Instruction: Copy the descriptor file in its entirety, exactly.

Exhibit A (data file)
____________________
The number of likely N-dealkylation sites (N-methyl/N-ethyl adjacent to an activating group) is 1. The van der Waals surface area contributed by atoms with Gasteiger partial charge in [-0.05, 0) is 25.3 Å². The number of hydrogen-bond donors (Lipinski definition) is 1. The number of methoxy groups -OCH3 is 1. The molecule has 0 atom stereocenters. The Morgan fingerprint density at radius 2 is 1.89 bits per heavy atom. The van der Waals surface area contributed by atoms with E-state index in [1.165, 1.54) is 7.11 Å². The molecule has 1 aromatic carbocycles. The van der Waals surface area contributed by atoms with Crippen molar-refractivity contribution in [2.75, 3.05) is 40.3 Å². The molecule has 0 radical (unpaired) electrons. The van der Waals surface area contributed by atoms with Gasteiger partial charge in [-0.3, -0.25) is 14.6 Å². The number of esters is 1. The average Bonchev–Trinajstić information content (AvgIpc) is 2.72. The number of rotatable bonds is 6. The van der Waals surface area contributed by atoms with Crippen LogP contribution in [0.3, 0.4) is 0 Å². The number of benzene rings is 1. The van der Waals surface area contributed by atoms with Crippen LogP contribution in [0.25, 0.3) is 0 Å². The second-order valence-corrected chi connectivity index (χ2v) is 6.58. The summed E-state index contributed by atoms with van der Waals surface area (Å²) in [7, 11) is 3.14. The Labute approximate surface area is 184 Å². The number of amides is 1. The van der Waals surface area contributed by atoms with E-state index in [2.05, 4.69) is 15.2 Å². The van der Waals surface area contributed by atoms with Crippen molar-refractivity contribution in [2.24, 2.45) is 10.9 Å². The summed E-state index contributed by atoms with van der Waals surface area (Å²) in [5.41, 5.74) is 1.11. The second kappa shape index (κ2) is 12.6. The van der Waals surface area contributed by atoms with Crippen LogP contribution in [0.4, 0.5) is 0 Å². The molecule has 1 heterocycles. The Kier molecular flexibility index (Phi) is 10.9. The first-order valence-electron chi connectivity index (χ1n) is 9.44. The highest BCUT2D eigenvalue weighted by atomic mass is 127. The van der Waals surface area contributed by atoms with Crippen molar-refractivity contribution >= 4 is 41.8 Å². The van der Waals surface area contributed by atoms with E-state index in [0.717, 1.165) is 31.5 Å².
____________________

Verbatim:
The number of likely N-dealkylation sites (N-methyl/N-ethyl adjacent to an activating group) is 1. The van der Waals surface area contributed by atoms with Gasteiger partial charge in [-0.05, 0) is 25.3 Å². The number of hydrogen-bond donors (Lipinski definition) is 1. The number of methoxy groups -OCH3 is 1. The molecule has 0 atom stereocenters. The Morgan fingerprint density at radius 2 is 1.89 bits per heavy atom. The van der Waals surface area contributed by atoms with E-state index in [1.165, 1.54) is 7.11 Å². The molecule has 1 aromatic carbocycles. The van der Waals surface area contributed by atoms with Crippen molar-refractivity contribution in [2.75, 3.05) is 40.3 Å². The molecule has 0 radical (unpaired) electrons. The van der Waals surface area contributed by atoms with Gasteiger partial charge in [-0.3, -0.25) is 14.6 Å². The number of esters is 1. The average Bonchev–Trinajstić information content (AvgIpc) is 2.72. The number of rotatable bonds is 6. The van der Waals surface area contributed by atoms with Crippen LogP contribution in [0.3, 0.4) is 0 Å². The number of benzene rings is 1. The van der Waals surface area contributed by atoms with Crippen LogP contribution in [0.25, 0.3) is 0 Å². The second-order valence-corrected chi connectivity index (χ2v) is 6.58. The summed E-state index contributed by atoms with van der Waals surface area (Å²) in [7, 11) is 3.14. The Labute approximate surface area is 184 Å². The number of amides is 1. The van der Waals surface area contributed by atoms with E-state index in [2.05, 4.69) is 15.2 Å². The van der Waals surface area contributed by atoms with Crippen molar-refractivity contribution in [2.24, 2.45) is 10.9 Å². The summed E-state index contributed by atoms with van der Waals surface area (Å²) in [5.41, 5.74) is 1.11. The second kappa shape index (κ2) is 12.6. The van der Waals surface area contributed by atoms with Crippen LogP contribution in [0.4, 0.5) is 0 Å². The molecule has 1 heterocycles. The Kier molecular flexibility index (Phi) is 10.9. The first-order valence-electron chi connectivity index (χ1n) is 9.44. The highest BCUT2D eigenvalue weighted by atomic mass is 127. The van der Waals surface area contributed by atoms with Crippen molar-refractivity contribution >= 4 is 41.8 Å². The van der Waals surface area contributed by atoms with E-state index in [0.717, 1.165) is 31.5 Å².